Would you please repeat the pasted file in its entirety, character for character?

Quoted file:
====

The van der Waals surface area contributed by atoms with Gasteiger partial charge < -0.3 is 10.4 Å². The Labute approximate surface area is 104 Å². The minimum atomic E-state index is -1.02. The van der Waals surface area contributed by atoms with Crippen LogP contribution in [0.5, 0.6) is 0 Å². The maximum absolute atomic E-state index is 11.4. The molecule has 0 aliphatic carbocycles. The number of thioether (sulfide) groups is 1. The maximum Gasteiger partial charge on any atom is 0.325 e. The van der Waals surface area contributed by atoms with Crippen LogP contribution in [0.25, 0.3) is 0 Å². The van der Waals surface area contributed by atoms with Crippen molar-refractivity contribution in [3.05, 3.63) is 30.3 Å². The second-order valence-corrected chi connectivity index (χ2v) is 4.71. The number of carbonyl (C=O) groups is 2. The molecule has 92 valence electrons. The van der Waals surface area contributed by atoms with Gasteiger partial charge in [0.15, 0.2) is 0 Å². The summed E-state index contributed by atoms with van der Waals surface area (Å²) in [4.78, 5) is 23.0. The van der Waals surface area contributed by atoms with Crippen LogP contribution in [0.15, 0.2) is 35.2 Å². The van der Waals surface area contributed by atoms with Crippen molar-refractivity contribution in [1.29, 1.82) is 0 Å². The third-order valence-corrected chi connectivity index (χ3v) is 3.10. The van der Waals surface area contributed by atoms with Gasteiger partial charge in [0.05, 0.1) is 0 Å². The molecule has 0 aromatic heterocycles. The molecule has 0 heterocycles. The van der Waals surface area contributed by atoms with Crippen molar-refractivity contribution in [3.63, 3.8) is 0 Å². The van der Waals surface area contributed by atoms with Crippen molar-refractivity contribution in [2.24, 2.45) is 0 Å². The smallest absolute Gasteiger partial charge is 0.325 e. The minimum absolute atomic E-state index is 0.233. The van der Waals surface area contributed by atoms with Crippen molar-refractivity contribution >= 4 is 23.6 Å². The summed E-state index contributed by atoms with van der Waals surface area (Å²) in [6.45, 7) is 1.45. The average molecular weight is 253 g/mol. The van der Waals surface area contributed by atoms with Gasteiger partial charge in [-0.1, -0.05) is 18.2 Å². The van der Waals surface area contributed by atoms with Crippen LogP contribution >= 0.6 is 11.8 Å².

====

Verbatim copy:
The van der Waals surface area contributed by atoms with Gasteiger partial charge < -0.3 is 10.4 Å². The Labute approximate surface area is 104 Å². The minimum atomic E-state index is -1.02. The van der Waals surface area contributed by atoms with Crippen LogP contribution in [0.5, 0.6) is 0 Å². The maximum absolute atomic E-state index is 11.4. The molecule has 0 aliphatic carbocycles. The number of thioether (sulfide) groups is 1. The maximum Gasteiger partial charge on any atom is 0.325 e. The van der Waals surface area contributed by atoms with Crippen LogP contribution in [0.25, 0.3) is 0 Å². The van der Waals surface area contributed by atoms with Crippen molar-refractivity contribution in [3.05, 3.63) is 30.3 Å². The second-order valence-corrected chi connectivity index (χ2v) is 4.71. The number of carbonyl (C=O) groups is 2. The molecule has 92 valence electrons. The van der Waals surface area contributed by atoms with Gasteiger partial charge in [0.15, 0.2) is 0 Å². The summed E-state index contributed by atoms with van der Waals surface area (Å²) in [4.78, 5) is 23.0. The van der Waals surface area contributed by atoms with Crippen LogP contribution in [0.15, 0.2) is 35.2 Å². The van der Waals surface area contributed by atoms with Crippen molar-refractivity contribution in [1.29, 1.82) is 0 Å². The third-order valence-corrected chi connectivity index (χ3v) is 3.10. The van der Waals surface area contributed by atoms with Gasteiger partial charge in [0.05, 0.1) is 0 Å². The molecule has 0 aromatic heterocycles. The molecule has 0 heterocycles. The van der Waals surface area contributed by atoms with Crippen molar-refractivity contribution in [3.63, 3.8) is 0 Å². The van der Waals surface area contributed by atoms with Crippen molar-refractivity contribution in [2.24, 2.45) is 0 Å². The smallest absolute Gasteiger partial charge is 0.325 e. The minimum absolute atomic E-state index is 0.233. The van der Waals surface area contributed by atoms with Crippen molar-refractivity contribution >= 4 is 23.6 Å². The summed E-state index contributed by atoms with van der Waals surface area (Å²) in [6.45, 7) is 1.45. The average molecular weight is 253 g/mol. The van der Waals surface area contributed by atoms with Gasteiger partial charge in [-0.1, -0.05) is 18.2 Å². The van der Waals surface area contributed by atoms with Crippen LogP contribution >= 0.6 is 11.8 Å².